04:07 And so the efficiency with which the ribosome actually uses that messenger RNA to make protein is yet another consideration in the level of protein that the cell is going to make.

    04:20 RNA stability and the efficiency with which the messenger RNA is transported from the nucleus to the ribosome are factors to consider in that efficiency process.

    04:33 Next that messenger RNA has to be translated into protein.

    04:35 So we could imagine the efficiency of bringing in the amino acids and joining them together in a ribosome would be a factor in the final production of how much protein is actually made.

    04:45 But that's not the end of the story. There is one other factor to consider in the level of expression of a protein and that is how stable the protein is.

    04:54 The stability of the protein is determined by degraded enzymes inside of cells.

    05:03 Proteins have a half life. Meaning that they have a certain period of time that will function before the cell takes and degrades them.

    05:09 So all of these steps that I have given here in this pathway of gene expression affect ultimately how much active enzyme the cell has to work with.

    05:19 The final consideration then in the quantity of enzyme that's found in the cell is actually its stability.

    05:26 It turns out that proteins are degraded inside of cells and each protein that is in a cell has a half life.

    05:32 The half life determines how long it's active and the protein that's made in a cell won't be there forever.

    05:38 So the stability control that's built into the cell determines how long that protein will be around.

    05:46 So each of the steps in this process ultimately determine the amount of active enzymes that's present inside the cells.

    05:53 Well, in this presentation I have gone through 3 important concepts in metabolic control.

    05:58 First is allosterism where small molecules bind to a protein and affect the protein's activity.

    06:02 Second, zymogens where the cleavage of peptide bonds can activate proteins who have very dangerous activities as far as the cell is concerned.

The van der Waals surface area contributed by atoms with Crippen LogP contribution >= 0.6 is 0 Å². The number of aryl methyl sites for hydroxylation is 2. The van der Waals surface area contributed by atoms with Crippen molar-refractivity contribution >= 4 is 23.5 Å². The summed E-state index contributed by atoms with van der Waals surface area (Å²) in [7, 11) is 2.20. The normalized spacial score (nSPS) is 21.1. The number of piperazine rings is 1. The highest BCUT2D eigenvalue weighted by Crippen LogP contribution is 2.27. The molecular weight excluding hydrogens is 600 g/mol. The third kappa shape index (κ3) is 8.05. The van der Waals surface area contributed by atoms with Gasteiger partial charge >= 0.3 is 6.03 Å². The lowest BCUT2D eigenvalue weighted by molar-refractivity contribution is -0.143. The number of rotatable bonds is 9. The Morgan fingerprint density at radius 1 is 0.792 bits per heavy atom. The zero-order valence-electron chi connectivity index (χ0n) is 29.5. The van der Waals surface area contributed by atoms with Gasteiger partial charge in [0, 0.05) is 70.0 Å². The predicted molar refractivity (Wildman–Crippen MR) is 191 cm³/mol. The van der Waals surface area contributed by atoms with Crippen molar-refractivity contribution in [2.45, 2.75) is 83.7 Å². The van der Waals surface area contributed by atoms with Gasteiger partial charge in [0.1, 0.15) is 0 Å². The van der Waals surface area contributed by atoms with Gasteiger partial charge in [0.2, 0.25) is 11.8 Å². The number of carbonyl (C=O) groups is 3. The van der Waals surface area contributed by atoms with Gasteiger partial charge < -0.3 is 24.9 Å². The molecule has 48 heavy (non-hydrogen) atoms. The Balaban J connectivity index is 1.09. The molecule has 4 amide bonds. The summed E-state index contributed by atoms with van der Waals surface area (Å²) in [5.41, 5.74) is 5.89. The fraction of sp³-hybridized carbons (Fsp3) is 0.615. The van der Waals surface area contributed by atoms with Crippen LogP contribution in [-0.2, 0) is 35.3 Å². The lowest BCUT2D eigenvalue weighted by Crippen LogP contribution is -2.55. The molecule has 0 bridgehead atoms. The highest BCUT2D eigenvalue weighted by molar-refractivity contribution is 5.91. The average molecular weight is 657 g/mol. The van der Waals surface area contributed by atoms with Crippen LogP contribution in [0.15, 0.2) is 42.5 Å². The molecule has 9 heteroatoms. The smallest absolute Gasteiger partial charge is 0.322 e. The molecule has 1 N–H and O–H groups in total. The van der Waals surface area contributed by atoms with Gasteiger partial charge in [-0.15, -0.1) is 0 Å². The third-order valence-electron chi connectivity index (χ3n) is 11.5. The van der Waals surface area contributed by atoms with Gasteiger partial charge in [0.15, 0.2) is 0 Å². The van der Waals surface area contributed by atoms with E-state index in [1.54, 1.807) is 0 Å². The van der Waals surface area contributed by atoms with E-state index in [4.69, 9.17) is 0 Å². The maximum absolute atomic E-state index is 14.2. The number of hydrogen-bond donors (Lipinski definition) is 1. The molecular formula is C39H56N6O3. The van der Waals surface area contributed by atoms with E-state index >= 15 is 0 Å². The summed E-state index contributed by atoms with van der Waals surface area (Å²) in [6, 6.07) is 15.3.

06:13 And third I have talked about some considerations with respect to gene expression and how gene expression is actually more complex then the simple synthesis of protein. I hope this has been instructive to you in learning about mechanisms for controlling activity of genes.


    About the Lecture

    The lecture Gene Expression Control – Metabolic Control of Enzyme Activity by Kevin Ahern, PhD is from the course Metabolic Control.


    Included Quiz Questions

    1. Nucleotide
    2. Transcriptional
    3. RNA stability
    4. Translational
    1. HIF-1
    2. HIF-2
    3. GLUT1
    4. GLUT2
    5. Two transcription factors called GLUT1 and GLUT3
    1. The HIF-1 factor helps the cell to combat with toxic conditions originated due to higher oxygen levels
    2. Under hypoxia condition, the regular cells, as well as cancer cells, synthesize the transcription factor called as HIF-1
    3. HIF-1 factor favors elevated levels of expression of the seven enzymes of the glycolysis pathway during hypoxia condition
    4. HIF-1 factor binds to the particular class of genes in the DNA which help in the survival of cell at low oxygen concentrations
    5. The transcription factor HIF-1 helps in the movement of glucose to the interior of the cell by favoring the formation of GLUT1 and GLUT3 proteins
    1. Controlling the process of transcription and hence synthesis of a specific mRNA and protein molecules
    2. Controlling the permeabilities of the cell membrane and mitochondrial membrane for water
    3. Controlling the fluidity of cell membrane by regulating the ion movement
    4. Controlling the amounts of energy in the form of ATP and GTP
    5. Controlling the amounts of rRNA and tRNA to regulate

    Author of lecture Gene Expression Control – Metabolic Control of Enzyme Activity

     Kevin Ahern, PhD

    Kevin Ahern, PhD